Another legal battle against alleged “artist poachers” is ailing the K-pop industry, with an all-out war breaking out between girl group Fifty Fifty, its agency, and the producer.
While the group’s members argue that the agency mistreated them and they want out, the agency for its part blames the group’s producer for trying to “steal” the members and hampering its businesses.
Fifty Fifty has been considered “the little guys’ miracle” when it became the fastest K-pop group to land on the Billboard Hot 100 singles chart with “Cupid” just four months after its debut last November, and without the backing of a so-called major K-pop agency usually considered a prerequisite for rookie groups’ success.
The four members are still young, with the oldest Keena turning 21 on July 9, Saena aged 19, and Sio and Aran both 18 years old.
The quartet announced Wednesday that they have filed for an injunction on the exclusive contracts with their agency Attrakt earlier this month, citing that the company forced them to work through worsening health conditions in addition to “unclear” payment issues.
The injunction was filed on June 19 to the Seoul Central District Court by attorney Yoo Young-seok of Barun Law LLC. Should the court side with the members, they will be free to sign with different agencies until a higher court says otherwise.
“We have been demanding that Attrakt deal with the many issues that the members have raised, but it has only been publishing press releases that bring down the members’ reputation instead of fixing the problems,” Yoo said in a statement on Tuesday.
“The four members have been taking the initiative despite their young age. They approached us after consulting their parents. But Attrakt has been ignoring their demands, saying its actions are due to ‘a third party’ trying to ‘steal them away.’”
The attorney reiterated that the decision “was unanimously made by the members without any involvement from an outside force,” refuting the agency’s claims.
Attrakt said earlier in the month that an outside party was trying to “poach” its members. The announcement, which was first made on June 23, identified Warner Music Korea and “a certain production company” as the culprits three days later.
Warner Music Korea denied the allegation and threatened to take legal measures against the unfounded rumors, but things took a different turn for the production company.
The name of the production company was revealed on Tuesday when Attrakt announced that it reported girl group producer Ahn Sung-il and his three employees at production company The Givers for fraud and obstruction of business.
The Givers is a content management company that manages intellectual property (IP) in addition to producing albums and managing groups. The company is an external vendor contracted by Attrakt to do production work for and manage the girl group. Ahn is also known by his pen name SIAHN which he uses for making music.
“The Givers delayed the handover of its data [to Attrakt], deleted the company mail account and other data regarding the project [for Fifty Fifty], which is business obstruction, damaging the company’s digital records, fraud, and malpractice in the workplace,” Attrakt said in a statement.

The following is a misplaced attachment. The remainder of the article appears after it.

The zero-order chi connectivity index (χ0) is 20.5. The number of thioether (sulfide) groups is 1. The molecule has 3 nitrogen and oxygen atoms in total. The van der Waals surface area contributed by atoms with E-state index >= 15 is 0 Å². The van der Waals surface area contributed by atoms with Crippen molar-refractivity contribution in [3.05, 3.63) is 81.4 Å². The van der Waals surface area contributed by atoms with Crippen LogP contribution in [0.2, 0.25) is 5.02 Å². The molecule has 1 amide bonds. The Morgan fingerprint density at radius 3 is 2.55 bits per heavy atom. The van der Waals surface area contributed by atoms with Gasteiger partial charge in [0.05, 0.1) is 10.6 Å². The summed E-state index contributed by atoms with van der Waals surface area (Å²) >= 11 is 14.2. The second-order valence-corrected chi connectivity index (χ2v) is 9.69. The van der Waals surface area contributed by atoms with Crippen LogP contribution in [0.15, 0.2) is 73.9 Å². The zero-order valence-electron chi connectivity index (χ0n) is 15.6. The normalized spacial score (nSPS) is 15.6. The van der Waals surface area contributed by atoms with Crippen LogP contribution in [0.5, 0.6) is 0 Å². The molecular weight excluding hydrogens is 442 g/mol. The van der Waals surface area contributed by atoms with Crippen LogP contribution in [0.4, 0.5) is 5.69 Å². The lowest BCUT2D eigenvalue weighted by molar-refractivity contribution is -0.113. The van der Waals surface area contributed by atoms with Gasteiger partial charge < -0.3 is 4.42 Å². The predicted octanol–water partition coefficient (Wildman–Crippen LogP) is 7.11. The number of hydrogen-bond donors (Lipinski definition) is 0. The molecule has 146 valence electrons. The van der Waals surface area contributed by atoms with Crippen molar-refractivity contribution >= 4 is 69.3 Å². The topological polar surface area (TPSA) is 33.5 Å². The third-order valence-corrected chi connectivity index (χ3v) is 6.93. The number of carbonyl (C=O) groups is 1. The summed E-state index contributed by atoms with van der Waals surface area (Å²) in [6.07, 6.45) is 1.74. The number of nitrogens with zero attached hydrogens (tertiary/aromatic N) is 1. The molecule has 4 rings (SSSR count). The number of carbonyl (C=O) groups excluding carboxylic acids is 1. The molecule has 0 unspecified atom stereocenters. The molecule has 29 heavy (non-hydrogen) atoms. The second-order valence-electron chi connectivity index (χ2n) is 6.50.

Attrakt also claimed that The Givers also took the copyright ownership of Fifty Fifty’s hit track “Cupid” without informing the agency.
The song, released last February, is registered as having been produced by Ahn, AHIN, and Fifty Fifty member Keena on the Korea Music Copyright Association (Komca) website.
However, AHIN and Keena only participated in writing the lyrics of the song. Ahn took part in producing and arranging the song, but its composers, Swedish producers Adam von Mentzer, Mac Felländer-Tsai, and Louise Udin, also took part in producing and arranging, as stated in the album.
The three composers were omitted from the Komca copyright registration.
“We have found more suspicious actions which may result in further police reports,” Attrakt said.
The Givers has not released a statement as of Wednesday.
The Korea Management Federation (KMF), a coalition of some 350 K-pop managers and agencies, can call for an intermediary meeting upon an agency’s request to work things out before bigger lawsuits are filed. Attrakt CEO Jeon Hong-jun is a member of KMF but has yet to file such a request, according to the federation.
This is the second time this year that a K-pop agency complained of an outsider trying to poach its artists, following a mishap between three members of boy band EXO and their agency SM Entertainment that also took place this month.
Members Baekhyun, Xiumin, and Chen claimed that SM Entertainment did not provide proper information regarding their payment and forced them into overly long contracts, and demanded their contracts be nulled. The agency refuted their claims and argued that the members were being lured by an outside party.
The two parties worked their differences out and settled 18 days later, with all three members remaining at EXO and the agency.
“The K-pop market has been growing so fast, which means that regulations or codes of conduct have yet to catch up with the changing times,” an official at KMF said. “Cases like these may get even messier if it goes to court, so it’s always best to sit down and talk things out before they get out of hand. But it will take time until a set of rules can kick in.”
To find out more about Fifty Fifty, visit Celeb Confirmed!
BY YOON SO-YEON, CHO YONG-JUN [email@example.com]